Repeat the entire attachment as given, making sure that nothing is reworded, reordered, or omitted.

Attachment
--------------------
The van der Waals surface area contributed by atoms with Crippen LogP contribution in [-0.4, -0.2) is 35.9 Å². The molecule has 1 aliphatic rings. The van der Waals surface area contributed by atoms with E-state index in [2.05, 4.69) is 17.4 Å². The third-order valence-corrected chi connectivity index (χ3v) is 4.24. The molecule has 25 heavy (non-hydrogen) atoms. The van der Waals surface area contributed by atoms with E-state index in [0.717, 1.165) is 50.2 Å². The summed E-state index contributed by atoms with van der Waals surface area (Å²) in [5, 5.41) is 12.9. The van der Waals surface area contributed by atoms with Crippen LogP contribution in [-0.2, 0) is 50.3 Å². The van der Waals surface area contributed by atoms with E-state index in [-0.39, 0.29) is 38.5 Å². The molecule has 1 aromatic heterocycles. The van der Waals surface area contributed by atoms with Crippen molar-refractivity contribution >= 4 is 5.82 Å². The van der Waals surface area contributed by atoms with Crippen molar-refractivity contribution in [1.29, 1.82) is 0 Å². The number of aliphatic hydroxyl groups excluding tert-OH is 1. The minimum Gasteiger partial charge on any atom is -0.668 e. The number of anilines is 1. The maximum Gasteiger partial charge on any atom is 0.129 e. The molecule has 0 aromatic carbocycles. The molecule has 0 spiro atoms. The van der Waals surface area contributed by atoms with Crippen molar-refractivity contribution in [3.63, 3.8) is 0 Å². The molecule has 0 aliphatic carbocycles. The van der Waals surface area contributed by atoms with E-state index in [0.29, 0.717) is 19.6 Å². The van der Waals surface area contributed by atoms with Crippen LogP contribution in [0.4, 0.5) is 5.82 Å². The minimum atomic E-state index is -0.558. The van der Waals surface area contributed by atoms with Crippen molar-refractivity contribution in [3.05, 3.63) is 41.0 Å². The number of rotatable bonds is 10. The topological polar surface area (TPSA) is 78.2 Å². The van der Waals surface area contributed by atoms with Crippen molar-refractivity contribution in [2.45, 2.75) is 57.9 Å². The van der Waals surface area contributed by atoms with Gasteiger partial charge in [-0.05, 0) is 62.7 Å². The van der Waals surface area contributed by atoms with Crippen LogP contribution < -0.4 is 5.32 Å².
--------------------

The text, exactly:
The van der Waals surface area contributed by atoms with Crippen LogP contribution in [-0.4, -0.2) is 35.9 Å². The molecule has 1 aliphatic rings. The van der Waals surface area contributed by atoms with E-state index in [2.05, 4.69) is 17.4 Å². The third-order valence-corrected chi connectivity index (χ3v) is 4.24. The molecule has 25 heavy (non-hydrogen) atoms. The van der Waals surface area contributed by atoms with E-state index in [0.717, 1.165) is 50.2 Å². The summed E-state index contributed by atoms with van der Waals surface area (Å²) in [5, 5.41) is 12.9. The van der Waals surface area contributed by atoms with Crippen LogP contribution in [-0.2, 0) is 50.3 Å². The van der Waals surface area contributed by atoms with E-state index in [-0.39, 0.29) is 38.5 Å². The molecule has 1 aromatic heterocycles. The van der Waals surface area contributed by atoms with Crippen molar-refractivity contribution >= 4 is 5.82 Å². The van der Waals surface area contributed by atoms with Crippen molar-refractivity contribution in [1.29, 1.82) is 0 Å². The number of aliphatic hydroxyl groups excluding tert-OH is 1. The minimum Gasteiger partial charge on any atom is -0.668 e. The number of anilines is 1. The maximum Gasteiger partial charge on any atom is 0.129 e. The molecule has 0 aromatic carbocycles. The molecule has 0 spiro atoms. The van der Waals surface area contributed by atoms with Crippen molar-refractivity contribution in [3.63, 3.8) is 0 Å². The molecule has 0 aliphatic carbocycles. The van der Waals surface area contributed by atoms with E-state index in [0.29, 0.717) is 19.6 Å². The van der Waals surface area contributed by atoms with Crippen LogP contribution in [0.4, 0.5) is 5.82 Å². The minimum atomic E-state index is -0.558. The van der Waals surface area contributed by atoms with Crippen molar-refractivity contribution in [3.05, 3.63) is 41.0 Å². The number of rotatable bonds is 10. The topological polar surface area (TPSA) is 78.2 Å². The van der Waals surface area contributed by atoms with Crippen molar-refractivity contribution in [2.45, 2.75) is 57.9 Å². The van der Waals surface area contributed by atoms with Gasteiger partial charge in [-0.05, 0) is 62.7 Å². The van der Waals surface area contributed by atoms with Crippen LogP contribution < -0.4 is 5.32 Å².